Perhaps for fairness they should use a Video Referee but to keep the speed of play not wait for the result. They could announce the score at the end of the game.

Do you think the game would lose some excitement, some appeal, and some intrinsic motivation if the score was kept secret until the end of the game: until it was too late to make extra effort to win that result changing goal?

In an organization the feedback of results has to be in the timescale that allows people to change the end result. It is better to have approximate results if they are fast to produce. Then people will adjust their work rate to make up a slow start.

7. Financial rewards

I will assume the organization has a sensible salary scale policy.

To aid the transition from bonus addict to inspired achiever it would be sensible to introduce an average performance bonus. This takes the attention away from specific instances toward medium term behaviour. A rolling six week average of performance linked to pay is a good half way house.

8. Appraisals and scale changes

The bi-annual appraisals will discuss behaviour against goals. Clearly on goal behaviour is of greater value to the business. A person regularly showing this supportive behaviour should be moved up the salary scale.

If carefully designed each increment on the salary scale can be accompanied by a lesser reduction in bonus. This will reduce the effect of the performance bonuses on the better people.

9. Underperforming people

There will always be a need to manage poor performance. In item 5 I spoke about focussing on behaviour and encouraging better performance through supportive responses.

Eventually though the situation has to be resolved. You should be in no hurry to do this. No-one wants to work for an organization where one bad day gets you fired.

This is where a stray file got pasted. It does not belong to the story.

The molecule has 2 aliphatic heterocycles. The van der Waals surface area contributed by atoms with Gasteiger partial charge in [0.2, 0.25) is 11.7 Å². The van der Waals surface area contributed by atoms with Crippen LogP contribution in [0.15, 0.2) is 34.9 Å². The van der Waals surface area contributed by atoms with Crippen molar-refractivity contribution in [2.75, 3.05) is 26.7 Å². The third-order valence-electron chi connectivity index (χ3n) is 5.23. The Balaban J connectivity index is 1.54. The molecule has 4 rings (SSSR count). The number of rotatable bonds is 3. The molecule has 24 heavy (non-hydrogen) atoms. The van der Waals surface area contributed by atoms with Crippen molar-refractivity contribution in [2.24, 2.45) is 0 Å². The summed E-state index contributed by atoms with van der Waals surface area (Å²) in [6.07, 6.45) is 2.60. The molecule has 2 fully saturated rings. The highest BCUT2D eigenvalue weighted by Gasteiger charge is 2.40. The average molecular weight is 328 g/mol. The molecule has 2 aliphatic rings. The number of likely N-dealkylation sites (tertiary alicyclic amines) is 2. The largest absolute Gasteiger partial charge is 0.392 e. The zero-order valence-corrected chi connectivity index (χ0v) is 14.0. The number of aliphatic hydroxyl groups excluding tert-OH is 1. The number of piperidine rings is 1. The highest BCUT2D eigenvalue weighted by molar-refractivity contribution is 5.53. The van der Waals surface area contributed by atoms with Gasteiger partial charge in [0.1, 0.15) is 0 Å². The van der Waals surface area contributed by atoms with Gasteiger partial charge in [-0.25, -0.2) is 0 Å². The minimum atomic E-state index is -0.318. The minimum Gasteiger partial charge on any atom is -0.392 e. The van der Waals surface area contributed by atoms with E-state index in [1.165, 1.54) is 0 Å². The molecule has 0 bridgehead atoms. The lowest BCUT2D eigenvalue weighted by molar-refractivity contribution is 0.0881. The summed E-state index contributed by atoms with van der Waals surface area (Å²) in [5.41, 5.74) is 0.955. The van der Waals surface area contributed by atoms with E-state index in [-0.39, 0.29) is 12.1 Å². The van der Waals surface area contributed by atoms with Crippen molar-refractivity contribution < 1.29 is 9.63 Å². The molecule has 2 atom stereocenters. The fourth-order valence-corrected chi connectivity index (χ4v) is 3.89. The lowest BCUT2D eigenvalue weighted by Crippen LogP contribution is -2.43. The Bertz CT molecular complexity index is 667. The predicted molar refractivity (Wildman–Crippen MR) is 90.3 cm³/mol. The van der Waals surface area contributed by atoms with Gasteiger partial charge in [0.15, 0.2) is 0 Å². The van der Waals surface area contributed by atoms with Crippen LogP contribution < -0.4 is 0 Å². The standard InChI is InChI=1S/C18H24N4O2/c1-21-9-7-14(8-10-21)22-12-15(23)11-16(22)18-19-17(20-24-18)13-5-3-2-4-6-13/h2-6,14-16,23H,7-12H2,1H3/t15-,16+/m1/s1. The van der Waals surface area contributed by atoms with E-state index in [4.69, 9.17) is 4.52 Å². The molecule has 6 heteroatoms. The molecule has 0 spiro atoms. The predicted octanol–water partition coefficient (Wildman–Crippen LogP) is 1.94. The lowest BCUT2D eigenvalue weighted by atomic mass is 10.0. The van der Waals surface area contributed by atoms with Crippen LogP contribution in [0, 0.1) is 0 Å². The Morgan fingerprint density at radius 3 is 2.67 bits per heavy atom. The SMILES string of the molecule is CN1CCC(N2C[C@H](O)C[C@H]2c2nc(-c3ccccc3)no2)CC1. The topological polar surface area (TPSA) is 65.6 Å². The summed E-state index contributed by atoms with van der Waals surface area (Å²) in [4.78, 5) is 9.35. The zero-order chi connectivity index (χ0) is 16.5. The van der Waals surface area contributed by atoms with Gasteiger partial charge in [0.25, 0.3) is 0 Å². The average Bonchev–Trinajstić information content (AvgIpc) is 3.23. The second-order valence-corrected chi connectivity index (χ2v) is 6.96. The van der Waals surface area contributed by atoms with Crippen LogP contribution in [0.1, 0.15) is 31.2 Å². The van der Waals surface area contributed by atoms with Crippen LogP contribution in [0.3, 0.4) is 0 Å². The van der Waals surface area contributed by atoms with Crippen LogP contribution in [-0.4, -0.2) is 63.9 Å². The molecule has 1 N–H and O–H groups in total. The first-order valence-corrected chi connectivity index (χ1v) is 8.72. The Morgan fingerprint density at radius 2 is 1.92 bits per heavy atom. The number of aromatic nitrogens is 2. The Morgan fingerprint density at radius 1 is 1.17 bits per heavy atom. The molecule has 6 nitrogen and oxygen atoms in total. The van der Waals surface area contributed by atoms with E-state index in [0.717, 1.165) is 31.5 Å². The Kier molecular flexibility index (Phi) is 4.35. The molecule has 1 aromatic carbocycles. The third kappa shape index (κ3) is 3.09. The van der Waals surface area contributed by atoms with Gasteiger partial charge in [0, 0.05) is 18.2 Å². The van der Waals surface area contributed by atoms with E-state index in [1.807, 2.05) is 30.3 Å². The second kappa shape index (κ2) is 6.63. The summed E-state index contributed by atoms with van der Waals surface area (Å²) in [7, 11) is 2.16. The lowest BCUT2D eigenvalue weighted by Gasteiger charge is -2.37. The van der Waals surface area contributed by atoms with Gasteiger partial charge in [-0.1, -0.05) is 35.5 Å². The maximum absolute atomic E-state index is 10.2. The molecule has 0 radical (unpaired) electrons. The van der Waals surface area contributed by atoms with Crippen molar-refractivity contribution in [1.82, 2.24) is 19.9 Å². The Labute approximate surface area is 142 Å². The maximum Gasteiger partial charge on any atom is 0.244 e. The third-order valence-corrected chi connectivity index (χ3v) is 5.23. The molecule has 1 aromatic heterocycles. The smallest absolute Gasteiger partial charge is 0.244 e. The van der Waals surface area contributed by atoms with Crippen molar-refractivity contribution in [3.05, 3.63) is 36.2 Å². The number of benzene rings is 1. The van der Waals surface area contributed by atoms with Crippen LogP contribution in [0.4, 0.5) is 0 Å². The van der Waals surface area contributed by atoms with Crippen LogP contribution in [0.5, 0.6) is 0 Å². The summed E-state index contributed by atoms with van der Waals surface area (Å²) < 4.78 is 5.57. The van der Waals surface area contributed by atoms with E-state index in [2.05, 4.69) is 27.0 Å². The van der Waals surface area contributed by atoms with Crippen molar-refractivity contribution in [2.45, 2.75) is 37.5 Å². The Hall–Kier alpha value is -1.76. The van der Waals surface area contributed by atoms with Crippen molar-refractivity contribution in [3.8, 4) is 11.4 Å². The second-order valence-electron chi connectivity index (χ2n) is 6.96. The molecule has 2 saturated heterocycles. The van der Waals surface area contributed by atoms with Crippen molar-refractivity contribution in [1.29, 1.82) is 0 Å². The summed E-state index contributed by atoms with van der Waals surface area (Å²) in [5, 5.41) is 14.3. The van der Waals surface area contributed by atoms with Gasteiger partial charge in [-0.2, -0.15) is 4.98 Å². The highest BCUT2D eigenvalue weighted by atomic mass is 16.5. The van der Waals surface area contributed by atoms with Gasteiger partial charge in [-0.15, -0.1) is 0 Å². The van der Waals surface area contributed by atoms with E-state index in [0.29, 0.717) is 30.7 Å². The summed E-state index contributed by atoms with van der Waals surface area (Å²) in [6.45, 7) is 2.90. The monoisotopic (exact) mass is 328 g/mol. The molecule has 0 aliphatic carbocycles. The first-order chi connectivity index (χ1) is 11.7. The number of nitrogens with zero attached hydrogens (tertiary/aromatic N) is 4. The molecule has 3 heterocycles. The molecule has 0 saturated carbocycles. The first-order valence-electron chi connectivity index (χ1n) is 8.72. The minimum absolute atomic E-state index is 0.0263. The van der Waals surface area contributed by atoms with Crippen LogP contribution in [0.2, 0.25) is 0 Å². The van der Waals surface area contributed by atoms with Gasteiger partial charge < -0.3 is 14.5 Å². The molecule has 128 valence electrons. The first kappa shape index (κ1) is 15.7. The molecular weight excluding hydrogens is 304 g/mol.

Obviously the Disciplinary process must be followed but more than that the manager should bend over backwards to give one more chance.

The rule of three is a powerfully simple concept . If you have to talk to someone more than three times for the same poor behaviour then perhaps that person is not going to make the grade in that position.

There may be other positions relevant to the person’s abilities but you must manage all poorly performing people to become well performing. You cannot accept for ever a sub-standard performance.

10. A Leadership programme

You should have the support of a behaviour change expert to guide through the maze of appropriate responses.

Programmes such as our “The Inspiring Achievement Programme” will give you the tools and understanding to take your people through this journey.


Moving away from a bonus culture and achieving higher performance is to be expected. The transformation process will take around 18 months during which time the organization’s communication has to be consistent with the new management outlook.

There is a management investment needed to achieve this. The people need to be managed, need to be shown inspirational leadership. Don’t underestimate the challenges to achieving this.

When the transformation is completed you’ll discover you have an organization that responds more quickly, is innovative and is significantly more highly performing.

You can find more information on